How to Care for Aging Parents While Staying on Track with Your Own Retirement

How to Care for Aging Parents While Staying on Track with Your Own Retirement

No matter how much we have prepared for retirement, it often seems that we could be doing more. As people live longer and need more money, there’s increased pressure to step up saving. But what if, in addition to funding your own retirement, you also had to provide financial support to your parents?

According to TD Ameritrade, 25% of baby boomers already support another adult. Around 8% of those adults are aging parents. What’s more, 20% of Gen Xers also support other adults, with 13% being their parents.

Most of this support went to general living expenses and medical bills, with financial supporters paying an average of $12,000 per year to help loved ones. 

So, what if your parents don’t have enough money for their retirement needs? It’s more than likely you will help them with care and support, but this could inhibit your own retirement plans in the process. 

Tips to a More Comfortable Retirement for Everyone

Here are some tips to follow so you can help your parents live comfortably while you stay on track with your retirement future:

Have an Open Conversation About Your Parents’ Situation

Many older Americans find it hard to discuss money matters with their families. This can be the case especially when money troubles are involved, or, as a grown child, you are in your 50s or 60s. But it’s hard to correct financial mishaps if you only know of your parents’ situation when money issues arise.   

Proactive planning goes a long way. However, to come up with a plan, you need to know the details of your folks’ financial picture: income, savings, investments, other assets, insurance policies, and outstanding debts. So, be honest and loving in your conversations with your parents.  

Assure them that you want to help them enjoy peace of mind over their money matters. Knowing what you have to plan for is part of this process. In some cases, though, you might have to involve a third-party advocate – such as a retirement financial professional – if your conversations don’t make headway. 

Buy or Update Insurance Policies to Cover Retirement Expenses

Ideally, your parents will have sufficient insurance for retirement expenses – especially healthcare and long-term care. If not, you may want to see what can be done to get them coverage.

You may ask why this is important. Well, just the costs of healthcare and long-term care can be staggering, and if families are caught unprepared, these and other retirement costs can quickly add up to drain savings.

Insurance serves as a financial protection against these expenses, as they help take high-cost pressures off the table. To give an idea, Genworth Financial reports that, in 2017, the median annual cost of housing someone in an assisted living facility is $45,000. And the cost of a private room in a nursing home care facility can run up to $97,452 per year.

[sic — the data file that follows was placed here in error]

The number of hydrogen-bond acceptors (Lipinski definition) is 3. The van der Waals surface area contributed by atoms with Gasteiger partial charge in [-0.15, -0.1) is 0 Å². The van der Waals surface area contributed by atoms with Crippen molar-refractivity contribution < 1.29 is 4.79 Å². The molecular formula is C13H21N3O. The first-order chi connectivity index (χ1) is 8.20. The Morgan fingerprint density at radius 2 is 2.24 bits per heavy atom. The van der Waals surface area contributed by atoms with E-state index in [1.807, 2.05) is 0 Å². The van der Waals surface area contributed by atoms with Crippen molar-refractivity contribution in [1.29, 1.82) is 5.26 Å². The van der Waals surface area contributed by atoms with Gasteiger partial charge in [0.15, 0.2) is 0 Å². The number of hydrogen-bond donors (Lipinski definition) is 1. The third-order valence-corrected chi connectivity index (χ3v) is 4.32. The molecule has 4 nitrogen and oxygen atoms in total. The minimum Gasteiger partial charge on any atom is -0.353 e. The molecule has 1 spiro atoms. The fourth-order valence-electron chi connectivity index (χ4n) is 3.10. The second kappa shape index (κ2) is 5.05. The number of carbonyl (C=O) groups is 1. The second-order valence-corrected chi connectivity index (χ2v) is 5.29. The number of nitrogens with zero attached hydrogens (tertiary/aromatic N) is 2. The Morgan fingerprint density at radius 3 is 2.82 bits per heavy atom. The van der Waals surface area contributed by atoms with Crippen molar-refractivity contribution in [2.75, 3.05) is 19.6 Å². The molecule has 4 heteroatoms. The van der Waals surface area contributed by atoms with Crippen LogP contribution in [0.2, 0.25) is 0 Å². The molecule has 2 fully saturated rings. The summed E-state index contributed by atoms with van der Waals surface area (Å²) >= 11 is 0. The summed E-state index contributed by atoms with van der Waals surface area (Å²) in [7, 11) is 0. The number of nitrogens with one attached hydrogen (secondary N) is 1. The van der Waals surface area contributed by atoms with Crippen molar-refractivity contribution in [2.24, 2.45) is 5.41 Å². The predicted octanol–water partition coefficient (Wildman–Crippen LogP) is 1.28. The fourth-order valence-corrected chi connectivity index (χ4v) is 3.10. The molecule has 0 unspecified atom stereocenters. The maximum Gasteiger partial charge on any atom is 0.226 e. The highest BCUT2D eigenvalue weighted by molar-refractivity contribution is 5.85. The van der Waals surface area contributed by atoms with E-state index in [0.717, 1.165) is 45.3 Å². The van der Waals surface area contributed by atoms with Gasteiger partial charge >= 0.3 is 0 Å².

Apart from long-term care insurance, there are new generations of life insurance that could help you pay for personal care needs. Some life insurance comes with living benefit riders, or benefits that let you accelerate the death benefit toward certain care expenses.

If your parents do have insurance, it’s important to confirm their policies are fully up-to-date. Do they have enough coverage? What do their policies cover? Will they and/or you be able to afford them in the future? These are critical questions for your and their financial peace of mind, now and in the future.

Seek Guidance from a Retirement-Focused Financial Professional

Not everyone has a financial plan in place, or for that matter, keeps their plan up-to-date. But as people age, a well-thought-out plan helps to maintain financial security, manage risk, and generally keep things on track.

If you want your parents to enjoy peace of mind, connect them with an experienced retirement professional. Expert advice will help your folks navigate their retirement plans, tax burden, debt, anticipated expenses and income, insurance, and other areas of financial planning.

Our article on qualified retirement planning firms can help you find the right guide.

Don’t Forget About Your Retirement Future 

TD Ameritrade says that when giving financial support, 40% of baby boomers delayed their retirement. Among Gen Xers, 31% would delay their retirement as they financially supported their loved ones.

As your parents advance in age, you no doubt will want them to be comfortable and financially confident. But you should also be mindful of your own future. Keep up with your own retirement savings. Maximize contributions to your tax-advantaged retirement accounts. And if you have a 401(k) plan with an employer match, it’s smart to take advantage of the ‘free’ additional money. 

Just like your parents, it’s also good to make sure you have suitable insurance coverage. When you do financially support your parents, try to tap other sources besides your retirement savings if at all possible. Otherwise you could wind up depending on your children for support.

Figuring out everything alone can be taxing. Look for ways that siblings can pitch in and help with the workload. Your personal well-being is also important. Set and communicate boundaries on your support so you don’t get burned out. 

Creating a Plan for Peace of Mind 

Whether it’s for your parents or your future, financial planning helps with achieving peace of mind. If you are ready to start building a plan toward financial stability, financial professionals at are ready to help you.

Use our “Find a Financial Professional” section to connect with someone directly. Should you need a personal referral, call us at 877.476.9723.

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